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Analyst predicts ‘a long slog’ in Congress over next four years

In summing up the nation’s political climate over the coming four years, Stuart Rothenberg told about 500 Virginia farmers to “prepare for a long, hard fight. … We are a roughly evenly divided country here, and it’s going to be a long slog. Just get used to it.”

Rothenberg is editor and publisher of The Rothenberg Political Report, a semi-monthly newsletter that provides reporting and analysis of American elections and their political ramifications. He delivered the Nov. 27 keynote address, “Election 2012: What Now?” at the 2012 Virginia Farm Bureau Federation Annual Convention in Chantilly.

On the surface, he said, it might look as if “nothing happened” to the federal government and the balance of political power after November’s election. The country still has the same Democratic president, as well as a Democrat-controlled Senate and a Republican-controlled House. At the same time, however, he described the outcome of November’s races as “a wet dishrag across the face” for conservatives.

Essentially, he said, “you have a country that decided it didn’t want to go back to the Bush years,” given current economic and other conditions.

The changes are evident in the election statistics, Rothenberg said. Young voters, expected to turn out in smaller numbers than they did in 2008, made up one percentage point more of the electorate than they did that year. And more than half of them were Obama supporters. The percentage of white voters dropped from 74 percent of the electorate to 72 percent, marking the second presidential election in which white voters did not make up at least three-quarters of Americans who cast a ballot. The number of black voters remained steady, while more Americans of Asian and Latino descent voted.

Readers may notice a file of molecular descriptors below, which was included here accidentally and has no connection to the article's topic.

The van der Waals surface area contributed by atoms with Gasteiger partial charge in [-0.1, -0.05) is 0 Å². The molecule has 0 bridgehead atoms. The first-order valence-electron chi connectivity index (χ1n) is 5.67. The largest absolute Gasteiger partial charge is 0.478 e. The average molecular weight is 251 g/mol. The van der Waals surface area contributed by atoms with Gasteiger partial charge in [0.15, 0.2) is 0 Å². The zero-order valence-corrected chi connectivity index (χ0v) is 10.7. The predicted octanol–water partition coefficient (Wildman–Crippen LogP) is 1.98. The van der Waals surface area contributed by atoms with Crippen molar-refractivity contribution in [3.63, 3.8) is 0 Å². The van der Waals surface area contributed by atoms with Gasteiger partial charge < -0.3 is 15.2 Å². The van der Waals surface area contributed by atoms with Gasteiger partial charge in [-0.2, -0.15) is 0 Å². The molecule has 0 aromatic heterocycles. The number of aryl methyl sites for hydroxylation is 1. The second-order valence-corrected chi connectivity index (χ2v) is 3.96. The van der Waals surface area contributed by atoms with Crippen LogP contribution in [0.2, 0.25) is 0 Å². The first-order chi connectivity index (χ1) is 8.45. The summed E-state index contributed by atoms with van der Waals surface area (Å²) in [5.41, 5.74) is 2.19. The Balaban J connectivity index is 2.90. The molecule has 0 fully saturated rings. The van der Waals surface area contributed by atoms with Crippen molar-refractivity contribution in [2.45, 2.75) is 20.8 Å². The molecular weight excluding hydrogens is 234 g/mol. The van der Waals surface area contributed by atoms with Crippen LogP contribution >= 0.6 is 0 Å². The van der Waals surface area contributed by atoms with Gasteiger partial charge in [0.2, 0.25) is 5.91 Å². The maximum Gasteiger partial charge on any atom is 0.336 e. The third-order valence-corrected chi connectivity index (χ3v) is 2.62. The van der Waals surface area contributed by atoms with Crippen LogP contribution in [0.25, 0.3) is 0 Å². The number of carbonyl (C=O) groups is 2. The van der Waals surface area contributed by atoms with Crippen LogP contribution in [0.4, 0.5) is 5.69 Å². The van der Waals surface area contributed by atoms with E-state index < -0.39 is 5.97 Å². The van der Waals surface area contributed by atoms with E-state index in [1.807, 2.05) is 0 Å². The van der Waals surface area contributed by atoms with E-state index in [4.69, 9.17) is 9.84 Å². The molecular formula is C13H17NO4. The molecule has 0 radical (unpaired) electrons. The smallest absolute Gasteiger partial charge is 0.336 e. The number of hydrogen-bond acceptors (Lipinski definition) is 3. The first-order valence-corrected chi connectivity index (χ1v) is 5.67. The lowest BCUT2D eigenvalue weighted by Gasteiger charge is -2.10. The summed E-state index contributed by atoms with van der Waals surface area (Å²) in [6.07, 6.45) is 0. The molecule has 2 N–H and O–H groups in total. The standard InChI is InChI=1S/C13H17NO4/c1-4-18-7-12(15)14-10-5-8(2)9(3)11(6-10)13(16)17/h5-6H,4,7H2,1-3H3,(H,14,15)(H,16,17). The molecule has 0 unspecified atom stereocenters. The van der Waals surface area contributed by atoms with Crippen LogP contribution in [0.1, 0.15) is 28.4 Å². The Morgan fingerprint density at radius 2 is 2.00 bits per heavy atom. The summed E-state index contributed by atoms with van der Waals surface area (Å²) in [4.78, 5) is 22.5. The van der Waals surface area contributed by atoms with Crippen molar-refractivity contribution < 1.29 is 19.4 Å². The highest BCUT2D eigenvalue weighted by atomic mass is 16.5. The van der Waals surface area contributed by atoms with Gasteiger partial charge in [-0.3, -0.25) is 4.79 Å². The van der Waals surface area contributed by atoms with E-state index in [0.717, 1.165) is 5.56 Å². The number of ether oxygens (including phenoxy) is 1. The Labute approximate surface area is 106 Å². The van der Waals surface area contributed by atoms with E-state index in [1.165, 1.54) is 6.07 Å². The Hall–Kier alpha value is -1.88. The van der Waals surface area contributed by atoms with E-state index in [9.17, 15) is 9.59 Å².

He attributed the outcome of federal elections in part to the fact that “stuff happens” that is not specifically generated by campaigns and parties but still influences voters—President Obama’s performance in the first debate, Mitt Romney’s taped “47 percent” remark and the devastation of Hurricane Sandy.

Rothenberg also told his audience not to expect an improved spirit of cooperation in Congress. In January, there will be fewer moderates and pragmatists from either party in office, which could hinder compromises.

One issue on which the 2012 elections are likely to have a dramatic impact is immigration, he said. He cited a speech earlier this year by Sen. Marco Rubio, R-Fla., in which Rubio said the nation in general and conservatives specifically, “need to stop talking about illegal immigration and start talking about legal immigration.”

Turning to the 2013 Virginia gubernatorial race, Rothenberg said state politics also are influenced by factors other than the candidates.

He said presumed Democratic candidate Terry McAuliffe could benefit from the fact that “Northern Virginia has suddenly become the dominant force in Virginia politics.” On the other hand, Virginians historically have elected consecutive governors from the same party in twos and threes. That might or might not enhance the chances of a Republican candidate, Rothenberg said, “but it’s going to be quite a race, and it’s going to draw a lot of national attention.”

With nearly 150,000 members in 88 county Farm Bureaus, VFBF is Virginia’s largest farmers’ advocacy group. Farm Bureau is a non-governmental, nonpartisan, voluntary organization committed to protecting Virginia’s farms and ensuring a safe, fresh and locally grown food supply. View more convention news as it becomes available at VaFarmBureau.org/NewsVideo ConventionNewsroom.aspx.

Contact Greg Hicks, VFBF vice president of communications, at 804-241-4633.

 

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